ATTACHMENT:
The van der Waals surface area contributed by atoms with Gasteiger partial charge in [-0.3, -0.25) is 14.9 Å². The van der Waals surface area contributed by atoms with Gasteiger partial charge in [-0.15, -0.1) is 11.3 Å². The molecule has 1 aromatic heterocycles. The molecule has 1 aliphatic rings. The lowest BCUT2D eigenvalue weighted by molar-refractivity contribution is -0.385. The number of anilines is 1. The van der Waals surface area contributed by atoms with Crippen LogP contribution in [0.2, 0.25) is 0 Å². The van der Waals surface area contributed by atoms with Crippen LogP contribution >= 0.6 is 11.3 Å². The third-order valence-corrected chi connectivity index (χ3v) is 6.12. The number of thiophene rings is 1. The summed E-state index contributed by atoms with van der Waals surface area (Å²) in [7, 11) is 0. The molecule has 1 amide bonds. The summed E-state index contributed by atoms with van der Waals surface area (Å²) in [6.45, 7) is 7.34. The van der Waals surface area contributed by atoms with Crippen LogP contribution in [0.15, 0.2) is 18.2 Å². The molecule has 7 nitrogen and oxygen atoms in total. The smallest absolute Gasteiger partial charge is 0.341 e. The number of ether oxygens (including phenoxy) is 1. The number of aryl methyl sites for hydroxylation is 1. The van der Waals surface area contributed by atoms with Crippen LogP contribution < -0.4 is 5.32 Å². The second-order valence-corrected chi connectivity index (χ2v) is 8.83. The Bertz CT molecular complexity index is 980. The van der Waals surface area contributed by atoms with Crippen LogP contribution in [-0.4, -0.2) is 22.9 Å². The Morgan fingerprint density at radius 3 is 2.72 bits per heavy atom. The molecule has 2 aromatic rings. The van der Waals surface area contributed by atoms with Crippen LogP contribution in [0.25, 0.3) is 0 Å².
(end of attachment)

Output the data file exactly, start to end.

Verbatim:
The van der Waals surface area contributed by atoms with Gasteiger partial charge in [-0.3, -0.25) is 14.9 Å². The van der Waals surface area contributed by atoms with Gasteiger partial charge in [-0.15, -0.1) is 11.3 Å². The molecule has 1 aromatic heterocycles. The molecule has 1 aliphatic rings. The lowest BCUT2D eigenvalue weighted by molar-refractivity contribution is -0.385. The number of anilines is 1. The van der Waals surface area contributed by atoms with Crippen LogP contribution in [0.2, 0.25) is 0 Å². The van der Waals surface area contributed by atoms with Crippen LogP contribution >= 0.6 is 11.3 Å². The third-order valence-corrected chi connectivity index (χ3v) is 6.12. The number of thiophene rings is 1. The summed E-state index contributed by atoms with van der Waals surface area (Å²) in [7, 11) is 0. The molecule has 1 amide bonds. The summed E-state index contributed by atoms with van der Waals surface area (Å²) in [6.45, 7) is 7.34. The van der Waals surface area contributed by atoms with Crippen LogP contribution in [0.15, 0.2) is 18.2 Å². The molecule has 7 nitrogen and oxygen atoms in total. The smallest absolute Gasteiger partial charge is 0.341 e. The number of ether oxygens (including phenoxy) is 1. The number of aryl methyl sites for hydroxylation is 1. The van der Waals surface area contributed by atoms with Crippen LogP contribution < -0.4 is 5.32 Å². The second-order valence-corrected chi connectivity index (χ2v) is 8.83. The Bertz CT molecular complexity index is 980. The van der Waals surface area contributed by atoms with Crippen LogP contribution in [-0.4, -0.2) is 22.9 Å². The Morgan fingerprint density at radius 3 is 2.72 bits per heavy atom. The molecule has 2 aromatic rings. The van der Waals surface area contributed by atoms with Crippen LogP contribution in [0.25, 0.3) is 0 Å².